We get a lot of questions about this topic – and no wonder too. In 2014 alone there were 46,000 divorces in Australia!

It is an unfortunate and often exhausting process to go through – that’s why, at Adams and Partners, our goal is to try to make it as easy as possible for you to go through this harrowing period of your life.

Here are some very basic but frequently asked questions about divorce:

When can I get divorced?

You can get divorced so long as you have been separated from your spouse for more than 12 months. This demonstrates that the relationship has irretrievably broken down. If you reconciled following a period of separation, the separation time starts again if the reconciliation lasted more than 3 months.

Do I need a reason?

The Family Law Act 1975 established the principle of no-fault divorce in Australia. This means that there does not need to be a reason as to who was at fault in the marriage breakdown.

What if I was married overseas? 

As long as you are an Australian Citizen or resident, or you consider Australia your permanent home, you can still go through the divorce process in Australia.

What if my spouse disagrees?

Most of the time, it does not matter whether your spouse agrees or not. As previously outlined, all that needs to happen is to show that there has been an irretrievable breakdown in the marriage. At best, there is a disagreement as to when the parties separated, or perhaps other technical issues such as jurisdiction. In such a situation, if you still wish to proceed with the divorce application, the matter would need to be heard before the Court.

What if we still live under the same roof?

The Law recognises that separation can still occur even if the parties are still living under the same roof. Just because you live under the same roof, this does not mean that you do things together as a couple, like putting money in a joint account, doing activities together, cooking and cleaning together and sleeping in the same room.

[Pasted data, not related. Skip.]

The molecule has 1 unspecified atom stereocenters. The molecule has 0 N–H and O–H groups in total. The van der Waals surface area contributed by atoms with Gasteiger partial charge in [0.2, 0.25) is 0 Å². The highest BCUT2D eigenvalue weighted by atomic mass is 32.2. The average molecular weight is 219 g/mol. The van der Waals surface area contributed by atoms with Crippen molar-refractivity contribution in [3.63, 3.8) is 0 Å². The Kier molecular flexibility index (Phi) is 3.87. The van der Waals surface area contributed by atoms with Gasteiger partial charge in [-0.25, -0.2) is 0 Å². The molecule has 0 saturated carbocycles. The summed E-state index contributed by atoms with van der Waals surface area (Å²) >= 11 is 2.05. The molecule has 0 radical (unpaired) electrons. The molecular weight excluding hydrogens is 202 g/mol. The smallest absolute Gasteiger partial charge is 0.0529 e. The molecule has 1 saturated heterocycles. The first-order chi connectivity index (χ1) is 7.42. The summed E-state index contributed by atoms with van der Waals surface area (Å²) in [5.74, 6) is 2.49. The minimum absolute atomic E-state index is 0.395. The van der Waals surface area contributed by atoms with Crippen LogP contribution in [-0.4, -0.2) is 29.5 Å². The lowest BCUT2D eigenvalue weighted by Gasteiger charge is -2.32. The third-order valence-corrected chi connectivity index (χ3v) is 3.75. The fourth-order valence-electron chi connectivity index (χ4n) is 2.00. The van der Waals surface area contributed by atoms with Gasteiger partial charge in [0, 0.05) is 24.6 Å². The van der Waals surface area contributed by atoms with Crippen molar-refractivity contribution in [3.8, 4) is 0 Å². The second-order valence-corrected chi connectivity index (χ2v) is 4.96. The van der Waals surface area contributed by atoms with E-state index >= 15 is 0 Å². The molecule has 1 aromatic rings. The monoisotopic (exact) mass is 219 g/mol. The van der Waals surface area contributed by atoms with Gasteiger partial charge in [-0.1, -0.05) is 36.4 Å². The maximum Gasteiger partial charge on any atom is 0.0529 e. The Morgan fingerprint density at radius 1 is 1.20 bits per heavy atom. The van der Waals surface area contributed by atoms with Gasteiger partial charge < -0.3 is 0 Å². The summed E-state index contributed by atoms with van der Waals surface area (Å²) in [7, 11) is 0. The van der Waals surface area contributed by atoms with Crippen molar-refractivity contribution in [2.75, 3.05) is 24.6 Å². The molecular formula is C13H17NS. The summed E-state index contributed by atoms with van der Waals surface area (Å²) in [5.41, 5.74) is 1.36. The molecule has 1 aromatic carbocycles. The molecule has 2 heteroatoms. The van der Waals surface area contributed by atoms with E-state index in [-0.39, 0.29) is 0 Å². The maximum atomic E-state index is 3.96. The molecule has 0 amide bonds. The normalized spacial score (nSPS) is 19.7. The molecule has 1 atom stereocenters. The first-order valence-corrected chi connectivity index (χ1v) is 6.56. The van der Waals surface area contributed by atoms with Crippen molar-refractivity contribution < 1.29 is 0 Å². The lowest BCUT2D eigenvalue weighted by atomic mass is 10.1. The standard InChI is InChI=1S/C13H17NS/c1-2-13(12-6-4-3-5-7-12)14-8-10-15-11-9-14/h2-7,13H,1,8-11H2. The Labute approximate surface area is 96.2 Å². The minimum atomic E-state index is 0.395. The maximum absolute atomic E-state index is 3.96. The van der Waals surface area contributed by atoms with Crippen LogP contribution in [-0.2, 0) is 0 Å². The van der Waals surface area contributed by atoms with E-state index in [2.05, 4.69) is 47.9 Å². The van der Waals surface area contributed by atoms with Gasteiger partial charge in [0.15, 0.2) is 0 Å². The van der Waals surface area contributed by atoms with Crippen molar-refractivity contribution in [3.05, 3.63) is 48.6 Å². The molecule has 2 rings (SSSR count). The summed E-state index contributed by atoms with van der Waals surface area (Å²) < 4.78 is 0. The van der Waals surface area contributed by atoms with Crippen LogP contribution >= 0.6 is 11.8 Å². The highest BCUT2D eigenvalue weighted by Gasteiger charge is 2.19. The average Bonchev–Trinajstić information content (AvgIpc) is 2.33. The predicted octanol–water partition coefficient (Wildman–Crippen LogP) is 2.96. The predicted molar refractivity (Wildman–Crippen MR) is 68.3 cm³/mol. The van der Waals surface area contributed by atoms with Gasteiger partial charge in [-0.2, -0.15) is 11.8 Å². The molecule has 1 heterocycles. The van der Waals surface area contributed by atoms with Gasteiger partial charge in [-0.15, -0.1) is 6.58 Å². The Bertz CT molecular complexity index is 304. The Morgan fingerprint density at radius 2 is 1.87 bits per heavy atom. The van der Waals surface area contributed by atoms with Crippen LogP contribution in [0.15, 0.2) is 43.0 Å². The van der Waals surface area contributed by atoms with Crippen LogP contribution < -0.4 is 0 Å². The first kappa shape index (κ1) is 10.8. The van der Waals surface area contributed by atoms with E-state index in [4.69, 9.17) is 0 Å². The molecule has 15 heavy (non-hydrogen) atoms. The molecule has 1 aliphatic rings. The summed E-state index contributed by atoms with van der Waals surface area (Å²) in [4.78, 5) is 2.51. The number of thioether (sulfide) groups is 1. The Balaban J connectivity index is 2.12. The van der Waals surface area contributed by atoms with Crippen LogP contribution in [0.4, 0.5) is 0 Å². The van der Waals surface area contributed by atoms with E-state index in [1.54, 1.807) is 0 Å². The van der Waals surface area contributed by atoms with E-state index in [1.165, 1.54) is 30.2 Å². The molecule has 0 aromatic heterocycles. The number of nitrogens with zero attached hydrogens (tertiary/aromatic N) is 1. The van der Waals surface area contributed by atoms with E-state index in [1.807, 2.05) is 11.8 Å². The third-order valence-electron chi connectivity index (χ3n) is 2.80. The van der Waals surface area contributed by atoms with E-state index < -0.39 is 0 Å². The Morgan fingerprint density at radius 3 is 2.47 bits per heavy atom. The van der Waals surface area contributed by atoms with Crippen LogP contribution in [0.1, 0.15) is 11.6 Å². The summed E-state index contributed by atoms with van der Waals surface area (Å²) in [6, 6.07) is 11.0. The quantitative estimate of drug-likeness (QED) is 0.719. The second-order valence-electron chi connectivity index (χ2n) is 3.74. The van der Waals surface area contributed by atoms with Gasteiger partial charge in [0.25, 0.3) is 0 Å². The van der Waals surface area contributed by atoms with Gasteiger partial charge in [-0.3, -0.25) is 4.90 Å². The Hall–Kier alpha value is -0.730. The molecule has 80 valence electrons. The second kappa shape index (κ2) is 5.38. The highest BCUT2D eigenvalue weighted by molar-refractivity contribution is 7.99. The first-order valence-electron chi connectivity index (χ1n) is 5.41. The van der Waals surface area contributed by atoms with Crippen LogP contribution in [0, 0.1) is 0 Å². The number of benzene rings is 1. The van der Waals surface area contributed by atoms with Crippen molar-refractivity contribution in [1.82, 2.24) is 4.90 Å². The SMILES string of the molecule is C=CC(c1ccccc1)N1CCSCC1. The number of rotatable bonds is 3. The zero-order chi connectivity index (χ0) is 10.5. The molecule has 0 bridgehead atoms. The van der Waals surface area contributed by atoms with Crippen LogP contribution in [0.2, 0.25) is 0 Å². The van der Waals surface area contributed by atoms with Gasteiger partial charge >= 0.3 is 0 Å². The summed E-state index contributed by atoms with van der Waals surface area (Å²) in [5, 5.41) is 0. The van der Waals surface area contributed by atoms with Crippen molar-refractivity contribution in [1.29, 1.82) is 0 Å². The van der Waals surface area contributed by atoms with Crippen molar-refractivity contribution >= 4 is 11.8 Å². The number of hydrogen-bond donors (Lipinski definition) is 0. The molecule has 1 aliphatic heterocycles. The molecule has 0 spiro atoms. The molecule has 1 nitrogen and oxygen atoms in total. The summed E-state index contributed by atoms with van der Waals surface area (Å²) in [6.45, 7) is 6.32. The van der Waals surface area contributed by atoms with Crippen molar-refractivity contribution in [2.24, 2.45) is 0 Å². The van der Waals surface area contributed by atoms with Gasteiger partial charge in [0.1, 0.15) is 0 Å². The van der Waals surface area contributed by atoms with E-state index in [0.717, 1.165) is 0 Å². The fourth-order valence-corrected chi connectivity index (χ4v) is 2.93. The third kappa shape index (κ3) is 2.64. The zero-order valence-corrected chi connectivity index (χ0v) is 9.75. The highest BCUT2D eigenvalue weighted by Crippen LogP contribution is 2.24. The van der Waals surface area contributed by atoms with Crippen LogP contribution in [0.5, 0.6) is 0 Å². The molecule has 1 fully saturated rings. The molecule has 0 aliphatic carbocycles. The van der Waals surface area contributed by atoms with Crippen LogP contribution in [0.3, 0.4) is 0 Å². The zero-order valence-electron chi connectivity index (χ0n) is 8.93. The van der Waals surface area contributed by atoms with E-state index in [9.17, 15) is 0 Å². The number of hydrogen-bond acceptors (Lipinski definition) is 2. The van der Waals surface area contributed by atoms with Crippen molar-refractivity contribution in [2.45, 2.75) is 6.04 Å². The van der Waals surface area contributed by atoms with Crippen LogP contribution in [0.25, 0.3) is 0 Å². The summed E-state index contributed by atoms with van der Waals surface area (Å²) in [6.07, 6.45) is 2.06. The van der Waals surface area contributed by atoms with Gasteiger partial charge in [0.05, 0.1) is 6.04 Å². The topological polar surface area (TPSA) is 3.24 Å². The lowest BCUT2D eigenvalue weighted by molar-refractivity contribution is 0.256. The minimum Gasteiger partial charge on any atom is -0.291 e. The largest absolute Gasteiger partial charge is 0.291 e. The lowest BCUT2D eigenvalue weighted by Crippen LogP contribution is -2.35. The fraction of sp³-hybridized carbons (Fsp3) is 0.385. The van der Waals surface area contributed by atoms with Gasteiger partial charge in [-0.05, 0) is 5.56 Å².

Additional evidence would need to be provided to the Court that demonstrates that the parties are separated.

What else do I need?

If your marriage has been less than 1 year in length, you also need to provide the Court with a certificate from a counsellor showing that you have been counselled in relation to these matters.

Do I have to go to Court?

Generally yes, but we can go to Court for you instead.

What about my children?

So long as there are adequate parenting arrangements put in place, the Court would have no difficulty in granting the divorce.

That being said, we recommend that a parenting plan or consent orders in relation to parenting is sorted out between you and your spouse, and filed in the Court. This will give some clarity as to the parenting arrangements.

If you need assistance with parenting matters, please give our office a call and we’ll see what we can do to help you out.

What about property?

You have a period of 12 months from the divorce to make an application to the Court to resolve all property matters between you and your spouse. You can also negotiate and file consent orders in the Court even before the divorce application is filed.

If you need assistance with property matters, please give our office a call and we’ll see what we can do to help you out.

Other issues to consider

You should do a financial review of your circumstances after divorcing your spouse. You should also look towards updating your Will, checking your binding nominations for your superannuation, and making sure all loose ends are tied up.

If there is anything that we can do for you, give us a call. One of our solicitors from our Family Law Team will be sure to help out.

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